In order to contextually address the issue of the intended demise and subsequent rise of the African American matriarch it is important to briefly discuss the history of drug policy. When the legality versus illegality of certain drugs is viewed, the answer does not necessarily lay in the scientific assessment of risks factors. Traditionally, who is associated with these drugs has been more relevant. For example, the first recorded anti-opium laws in the 1870s were directed at Chinese immigrants in San Francisco; anti-cocaine laws of the early 1900s, in the South were focused on African American men; the 1910s and 1920s marijuana laws were aimed at Mexican migrants and Mexican-Americans citing disturbances due to "loco weed." These practices have long-reaching ramifications as black communities have traditionally been subjected to disproportionately biased drug enforcement and sentencing practices ("Fact Sheet: Woman, Prison, and the Drug War," 2013). This partiality is evinced in the War on Drugs that was signed into law by former United States President Richard Nixon, and has increasingly hardened in policy and prosecution under Presidents Ronald Reagan, George Bush, and Bill Clinton.
President Nixon "started" the War on Drugs in his Special Message to Congress on the Control of Narcotics and Dangerous Drugs on July 14, 1969. Nixon told Congress that drug addiction had "assumed the dimensions of a national emergency," and asked Capitol Hill for an initial $84 million for "emergency measures" (Vulliamy, 2011). As a catchphrase, war on drugs referenced President Lyndon B. Johnson's War on Poverty that was introduced during his state of the union address in 1964. In fact, drug law roots can be traced back to the Woodrow Wilson Presidency and the Harrison Narcotics Tax Act of 1914, followed by the creation of the Federal Bureau of Narcotics in 1930 (Drug Policy Alliance, 2013). However, more than four decades after Nixon's presidency, there is almost a universal agreement that the war on drugs has failed (Kennedy and Chance, 2011). It is also significant to note that it has greatly impacted poverty in the United States of America, particularly Black America (Vulliamy, 2011).
Though during his term Nixon slashed the sentence terms historically in place for narcotics-related issues, President Ronald Reagan brought them back with vengeance, stronger and tougher than before. Reagan's presidency marked the start of a long period of steeply rising rates of incarceration because of this unprecedented expansion of the drug war. Law enforcement agencies went to battle in the struggle, and African Americans became prisoners of war (Newman, 2011).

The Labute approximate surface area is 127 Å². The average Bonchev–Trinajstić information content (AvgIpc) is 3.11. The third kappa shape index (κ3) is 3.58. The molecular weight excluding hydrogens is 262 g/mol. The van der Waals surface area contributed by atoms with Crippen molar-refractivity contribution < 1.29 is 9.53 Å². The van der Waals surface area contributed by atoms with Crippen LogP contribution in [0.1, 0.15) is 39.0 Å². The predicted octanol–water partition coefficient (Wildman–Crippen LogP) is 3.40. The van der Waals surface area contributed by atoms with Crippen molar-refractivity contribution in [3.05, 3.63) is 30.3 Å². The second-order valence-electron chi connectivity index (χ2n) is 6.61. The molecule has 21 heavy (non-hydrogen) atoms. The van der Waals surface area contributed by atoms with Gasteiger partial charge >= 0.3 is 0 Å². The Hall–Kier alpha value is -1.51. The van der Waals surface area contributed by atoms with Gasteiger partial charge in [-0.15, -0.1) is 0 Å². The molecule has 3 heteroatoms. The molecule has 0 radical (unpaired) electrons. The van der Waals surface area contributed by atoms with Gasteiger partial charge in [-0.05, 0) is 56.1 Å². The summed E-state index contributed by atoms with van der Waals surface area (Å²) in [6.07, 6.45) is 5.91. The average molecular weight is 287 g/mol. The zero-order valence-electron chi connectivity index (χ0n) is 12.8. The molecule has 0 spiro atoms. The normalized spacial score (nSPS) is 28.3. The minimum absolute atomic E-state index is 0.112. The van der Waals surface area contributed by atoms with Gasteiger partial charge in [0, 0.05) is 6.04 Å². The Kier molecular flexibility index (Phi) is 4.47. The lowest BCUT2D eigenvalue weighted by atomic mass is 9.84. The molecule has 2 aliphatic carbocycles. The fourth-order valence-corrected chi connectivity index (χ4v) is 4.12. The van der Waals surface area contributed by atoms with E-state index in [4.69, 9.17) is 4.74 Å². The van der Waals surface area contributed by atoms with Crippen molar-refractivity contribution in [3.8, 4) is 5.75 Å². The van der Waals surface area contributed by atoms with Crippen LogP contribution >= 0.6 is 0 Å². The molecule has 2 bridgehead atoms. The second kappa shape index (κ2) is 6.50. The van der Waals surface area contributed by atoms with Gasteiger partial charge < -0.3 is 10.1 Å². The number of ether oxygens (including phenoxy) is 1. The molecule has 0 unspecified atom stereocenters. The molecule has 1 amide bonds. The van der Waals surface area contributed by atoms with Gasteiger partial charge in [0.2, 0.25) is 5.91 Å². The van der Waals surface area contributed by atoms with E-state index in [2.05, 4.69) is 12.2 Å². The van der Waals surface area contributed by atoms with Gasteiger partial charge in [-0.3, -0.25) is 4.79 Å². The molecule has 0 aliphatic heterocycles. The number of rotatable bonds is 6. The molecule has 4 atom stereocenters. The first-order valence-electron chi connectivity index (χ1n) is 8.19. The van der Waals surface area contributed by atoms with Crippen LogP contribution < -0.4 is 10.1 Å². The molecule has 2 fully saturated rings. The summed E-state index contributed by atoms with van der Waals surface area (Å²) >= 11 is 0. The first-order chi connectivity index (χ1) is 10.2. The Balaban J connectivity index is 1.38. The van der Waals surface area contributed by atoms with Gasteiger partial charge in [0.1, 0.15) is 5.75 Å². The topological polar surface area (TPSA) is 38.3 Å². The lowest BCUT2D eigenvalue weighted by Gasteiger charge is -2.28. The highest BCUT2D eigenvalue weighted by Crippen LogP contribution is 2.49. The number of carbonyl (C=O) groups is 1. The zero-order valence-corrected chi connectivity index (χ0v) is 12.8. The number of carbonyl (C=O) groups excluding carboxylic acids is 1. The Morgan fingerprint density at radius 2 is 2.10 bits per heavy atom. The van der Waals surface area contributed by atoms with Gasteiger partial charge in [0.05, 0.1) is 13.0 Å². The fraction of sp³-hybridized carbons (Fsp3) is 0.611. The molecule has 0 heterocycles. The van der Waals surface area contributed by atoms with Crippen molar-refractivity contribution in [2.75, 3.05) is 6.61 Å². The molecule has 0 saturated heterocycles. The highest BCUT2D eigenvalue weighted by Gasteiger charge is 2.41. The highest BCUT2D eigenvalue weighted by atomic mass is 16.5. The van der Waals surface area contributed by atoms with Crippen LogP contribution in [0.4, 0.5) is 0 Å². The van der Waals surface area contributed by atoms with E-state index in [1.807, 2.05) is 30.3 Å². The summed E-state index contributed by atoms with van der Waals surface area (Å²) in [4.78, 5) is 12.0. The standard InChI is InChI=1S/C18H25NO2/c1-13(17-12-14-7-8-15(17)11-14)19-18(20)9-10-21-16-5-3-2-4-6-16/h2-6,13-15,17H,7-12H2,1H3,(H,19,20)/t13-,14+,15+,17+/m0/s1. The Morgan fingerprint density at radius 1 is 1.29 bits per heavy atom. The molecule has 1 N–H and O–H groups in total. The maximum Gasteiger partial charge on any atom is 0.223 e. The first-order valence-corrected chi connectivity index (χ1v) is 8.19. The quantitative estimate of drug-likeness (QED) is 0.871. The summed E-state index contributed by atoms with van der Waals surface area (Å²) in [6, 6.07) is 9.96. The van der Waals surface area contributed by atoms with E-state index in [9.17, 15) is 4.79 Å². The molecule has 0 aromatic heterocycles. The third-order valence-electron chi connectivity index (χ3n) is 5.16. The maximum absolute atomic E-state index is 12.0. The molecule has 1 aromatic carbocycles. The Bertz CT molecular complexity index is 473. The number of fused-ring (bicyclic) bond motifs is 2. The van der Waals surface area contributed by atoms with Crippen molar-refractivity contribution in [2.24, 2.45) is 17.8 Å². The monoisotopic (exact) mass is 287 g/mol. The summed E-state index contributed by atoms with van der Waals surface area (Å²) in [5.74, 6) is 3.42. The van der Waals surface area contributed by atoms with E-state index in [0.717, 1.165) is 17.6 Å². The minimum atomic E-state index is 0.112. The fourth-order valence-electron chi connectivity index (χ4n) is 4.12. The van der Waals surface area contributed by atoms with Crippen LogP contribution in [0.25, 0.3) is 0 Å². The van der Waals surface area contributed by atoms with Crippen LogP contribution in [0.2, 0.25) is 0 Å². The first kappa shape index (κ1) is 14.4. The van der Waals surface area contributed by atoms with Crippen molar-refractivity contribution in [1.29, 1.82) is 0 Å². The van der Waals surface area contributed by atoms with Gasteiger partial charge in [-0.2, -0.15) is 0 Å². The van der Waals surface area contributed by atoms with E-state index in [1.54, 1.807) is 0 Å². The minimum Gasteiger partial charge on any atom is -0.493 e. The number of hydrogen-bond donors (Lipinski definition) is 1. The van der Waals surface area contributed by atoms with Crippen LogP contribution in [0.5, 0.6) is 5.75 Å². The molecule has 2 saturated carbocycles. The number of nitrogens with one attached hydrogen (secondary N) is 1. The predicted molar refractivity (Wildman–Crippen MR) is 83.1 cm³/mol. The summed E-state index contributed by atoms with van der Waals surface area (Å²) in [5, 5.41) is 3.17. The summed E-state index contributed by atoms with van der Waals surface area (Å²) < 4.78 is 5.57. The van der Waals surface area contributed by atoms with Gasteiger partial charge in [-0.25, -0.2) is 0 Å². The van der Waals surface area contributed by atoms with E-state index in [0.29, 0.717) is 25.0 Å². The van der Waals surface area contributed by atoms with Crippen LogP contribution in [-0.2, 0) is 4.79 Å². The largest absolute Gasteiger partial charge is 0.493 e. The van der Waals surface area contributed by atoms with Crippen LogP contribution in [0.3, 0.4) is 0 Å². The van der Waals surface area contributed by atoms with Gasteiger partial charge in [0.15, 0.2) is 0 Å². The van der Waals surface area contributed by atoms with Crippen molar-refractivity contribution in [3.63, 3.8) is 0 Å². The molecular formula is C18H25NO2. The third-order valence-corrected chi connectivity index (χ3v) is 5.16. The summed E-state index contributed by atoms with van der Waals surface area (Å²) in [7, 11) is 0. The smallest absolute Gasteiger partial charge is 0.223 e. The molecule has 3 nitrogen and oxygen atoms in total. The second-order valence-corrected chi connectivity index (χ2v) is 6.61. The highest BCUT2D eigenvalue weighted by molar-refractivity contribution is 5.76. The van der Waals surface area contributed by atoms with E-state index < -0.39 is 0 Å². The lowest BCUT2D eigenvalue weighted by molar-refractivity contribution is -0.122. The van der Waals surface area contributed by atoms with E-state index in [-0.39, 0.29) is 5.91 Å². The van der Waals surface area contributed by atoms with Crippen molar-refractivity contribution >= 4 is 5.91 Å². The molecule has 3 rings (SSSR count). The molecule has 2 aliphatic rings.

In October of 1982, referencing the World War I Battle of Verdun, President Reagan addressed the justice department and paralleled his administration's ban on illegal substances to a literal war. Quoting a French soldier he said, "There are no impossible situations, there are only people who think they're impossible." His comments further crystalized a literal definition of The War on Drugs (Glass, 2010). Adding to the militarization of America's approach to drug related policies, President Bush created the Office of National Drug Control Policy (ONDCP) in 1989. Its intent was to coordinate drug-related legislation, and to promulgate security, diplomatic, research and health policy throughout the government. Referred to as "drug czars" by the media, ONDCP leadership was further linked to the already prevalent military innuendos (PBS Frontline). The post was raised to Cabinet-level status in 1993 by President Bill Clinton (Csete et al. 2010).
This push for law enforcement as the primary weapon resulted in an ever-increasing rise of incarceration rates. Clinton, like his predecessors, pressed for new laws and even harsher penalties at the federal level and congress obliged. Hence, incarceration became modus operandi for addressing America's drug issues. In America's War on Drugs, Nixon, loaded the gun, Reagan squeezed the trigger, and their subsequent successors aimed the bullet directly at the heart of Black America; African-American women were caught in the crossfire (Zakaria, 2012).
Too Little, Too Late
On August 3, 2010 reformation of the blemished crack/powder cocaine disparity found in the Anti-Drug Abuse Act of 1986 was finally achieved as President Barack Obama signed the Fair Sentencing Act into law. Although numerous professionals in the prevention field heralded this drug reform as a historic victory, it was also a triumph that was by most standards, too little, too late. This observation does not assume to point fault at the current administration, but after forty years of dismal attempts at a war on drugs, many have been subjugated by systemic mass incarcerations of the country's poorest and most defenseless citizens (American Civil Liberties Union, 2006). A majority of the failed policy's victims were from the African American community including unprecedented numbers of African American women. The unreasonable punishment for drug-law infractions equated the sale of five grams of crack cocaine the same as 500 grams of powder cocaine reflecting bipartisan drug war hysteria. The reform argument, traditionally, has been federal imprisonment for five years because of small amounts of cocaine is unreasonably harsh, and that laws disproportionately affect minorities even though most users and sellers of crack are not African American. These practices lend credence to distrust of the judicial system and its unfair sentencing practices. Texas Republican Ron Paul said he believed that the new act does not go far enough. "It's called the Fair Sentencing Act, I'd like to rename it, though. I'd like to call it the 'Slightly Fairer Resentencing Act (Kurtzleben, 2010)." Reducing the arrest rates from one hundred-to-one to eighteen-to-one is not enough; legislation must push for one-to-one sentencing, eliminating disparities in drug-related incarceration and sentencing inequalities if drug reform is to be taken seriously (Nadlemann, 2010).